Thursday 4 Jun 2020
No trains in or out of London King's Cross on June weekend as East Coast Upgrade work continues
- No trains in or out of London King’s Cross, and no Thameslink services will run via Finsbury Park, on Saturday 20 and Sunday 21 June 2020 so new overhead line equipment can be installed.
- Project is part of £1.2billion upgrade which will deliver more trains, thousands of extra seats and more reliable journeys between London, the north, and Scotland.
- Under current COVID-19 guidance, journeys should only be made if they are necessary, and those needing to travel should avoid using public transport wherever possible, with use of face coverings strongly encouraged where social distancing is not possible.
Network Rail and train operators on the East Coast Main Line are urging passengers not to travel to or from London King’s Cross or on Thameslink services via Finsbury Park on Saturday 20 and Sunday 21 June as the next stage of planned work on the huge East Coast Upgrade continues.
The installation of new overhead line equipment over the affected weekend is the latest stage of the project which will eventually see a disused railway tunnel leading to King’s Cross reopened, allowing additional tracks to be laid so more trains can enter and exit the station. When combined with upgrades elsewhere on the route, the East Coast Upgrade will also deliver capacity for operators to run more trains, adding an extra 10,000 seats every day, and quicker, more reliable journeys between London, the north and Scotland.
Safety is Network Rail’s top priority and so the station will need to be closed to train services for this short period. All of the work is being done under strict guidelines, in accordance with social distancing rules.
On LNER services, rail replacement buses will operate between St Neots and Bedford where those still travelling can take Thameslink services into London. On the Govia Thameslink Railway network, no Great Northern or Thameslink services will run on the East Coast Main Line into King's Cross, St Pancras or Moorgate. Rail replacement buses will operate from Potters Bar and New Barnet to stations on the Bedford to St Pancras route and to London Underground stations for onward connections into London.
Under the current COVID-19 guidance, people are being asked to consider whether their journey is necessary and are being encouraged to stay local. Those who cannot work from home and need to travel should avoid public transport where possible. Those who have to travel by train on the affected weekend should check their journey ahead of time via EastCoastUpgrade.co.uk, National Rail Enquiries or with their train operator.
Ed Akers, Principal Programme Sponsor for Network Rail, said: “The COVID-19 crisis continues to bring significant challenges for the railway, however we are working day and night to keep the railway running reliably and safely and to carry out essential work.
“On Saturday 20 and Sunday 21 June, we will continue with a vital project to upgrade the East Coast Main Line in a £1.2billion investment. We’ve changed our working methods on site to make sure we can follow Public Health Guidelines and carry on with this project which will bring significant benefits for passengers.
“We’d like to remind everyone that they should only be making journeys that are necessary, but if you do need to travel, please seek alternative travel arrangements. Bus replacement services will be in place, but these will take significantly longer than usual.”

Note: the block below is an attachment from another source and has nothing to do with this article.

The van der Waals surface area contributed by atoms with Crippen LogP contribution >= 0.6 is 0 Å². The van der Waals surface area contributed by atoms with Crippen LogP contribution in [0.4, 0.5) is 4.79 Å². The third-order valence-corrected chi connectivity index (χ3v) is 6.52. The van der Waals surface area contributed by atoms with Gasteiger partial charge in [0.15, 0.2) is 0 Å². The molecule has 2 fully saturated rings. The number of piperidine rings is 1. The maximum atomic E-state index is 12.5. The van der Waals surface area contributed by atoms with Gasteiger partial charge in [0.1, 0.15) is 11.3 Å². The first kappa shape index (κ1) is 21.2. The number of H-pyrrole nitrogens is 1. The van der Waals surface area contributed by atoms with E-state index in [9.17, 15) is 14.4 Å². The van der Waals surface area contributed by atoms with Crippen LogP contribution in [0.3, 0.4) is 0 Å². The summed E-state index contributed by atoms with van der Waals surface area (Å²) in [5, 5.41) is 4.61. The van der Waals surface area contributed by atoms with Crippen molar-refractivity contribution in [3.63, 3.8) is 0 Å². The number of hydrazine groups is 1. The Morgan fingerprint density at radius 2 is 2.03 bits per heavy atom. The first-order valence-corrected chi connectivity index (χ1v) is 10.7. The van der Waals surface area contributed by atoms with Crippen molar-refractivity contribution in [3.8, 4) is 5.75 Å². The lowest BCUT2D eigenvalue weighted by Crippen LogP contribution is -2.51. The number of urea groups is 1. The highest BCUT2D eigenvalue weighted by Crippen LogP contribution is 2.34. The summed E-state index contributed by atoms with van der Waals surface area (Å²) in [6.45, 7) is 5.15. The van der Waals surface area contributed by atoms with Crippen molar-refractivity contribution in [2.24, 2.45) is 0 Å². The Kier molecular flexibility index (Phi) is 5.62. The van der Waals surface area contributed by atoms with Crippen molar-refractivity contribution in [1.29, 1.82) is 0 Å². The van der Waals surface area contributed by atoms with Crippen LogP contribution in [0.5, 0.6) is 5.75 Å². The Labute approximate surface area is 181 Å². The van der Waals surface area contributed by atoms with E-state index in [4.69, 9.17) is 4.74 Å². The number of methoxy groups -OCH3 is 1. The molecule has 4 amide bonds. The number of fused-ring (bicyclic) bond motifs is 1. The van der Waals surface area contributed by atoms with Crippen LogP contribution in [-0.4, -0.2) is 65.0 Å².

Rail Minister, Chris Heaton-Harris said: “With capacity on our railways significantly reduced due to COVID-19, it is important that people work from home if they can, stagger their travel times to avoid crowds, and use other forms of transport wherever possible.
“For those people who do have to travel, we understand this closure will cause significant disruption to their journeys over the weekend. However this work is the next stage of the vital East Coast upgrade which will deliver more trains, thousands more seats for long distance passengers and more reliable journeys in the future.”
A spokesperson on behalf of train operators on the route, said: “We appreciate any engineering work can cause inconvenience, but this work is really important to make sure we have a railway which can meet the needs of communities and economies along the route for the long term. We thank our passengers in advance for their understanding and flexibility.
“The work will mean more reliable, more frequent and faster services with more seats, improving travel for our passengers. We’d urge passengers to continue to follow the Government advice to only travel when necessary, and to avoid use of public transport where possible at this time. If you have to travel please check how your journey will be affected by visiting EastCoastUpgrade.co.uk, National Rail Enquiries or check with your specific train operator.”
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About Network Rail
We own, operate and develop Britain's railway infrastructure; that's 20,000 miles of track, 30,000 bridges, tunnels and viaducts and the thousands of signals, level crossings and stations. We run 20 of the UK's largest stations while all the others, over 2,500, are run by the country's train operating companies.
Usually, there are almost five million journeys made in the UK and over 600 freight trains run on the network. People depend on Britain's railway for their daily commute, to visit friends and loved ones and to get them home safe every day. Our role is to deliver a safe and reliable railway, so we carefully manage and deliver thousands of projects every year that form part of the multi-billion pound Railway Upgrade Plan, to grow and expand the nation's railway network to respond to the tremendous growth and demand the railway has experienced - a doubling of passenger journeys over the past 20 years.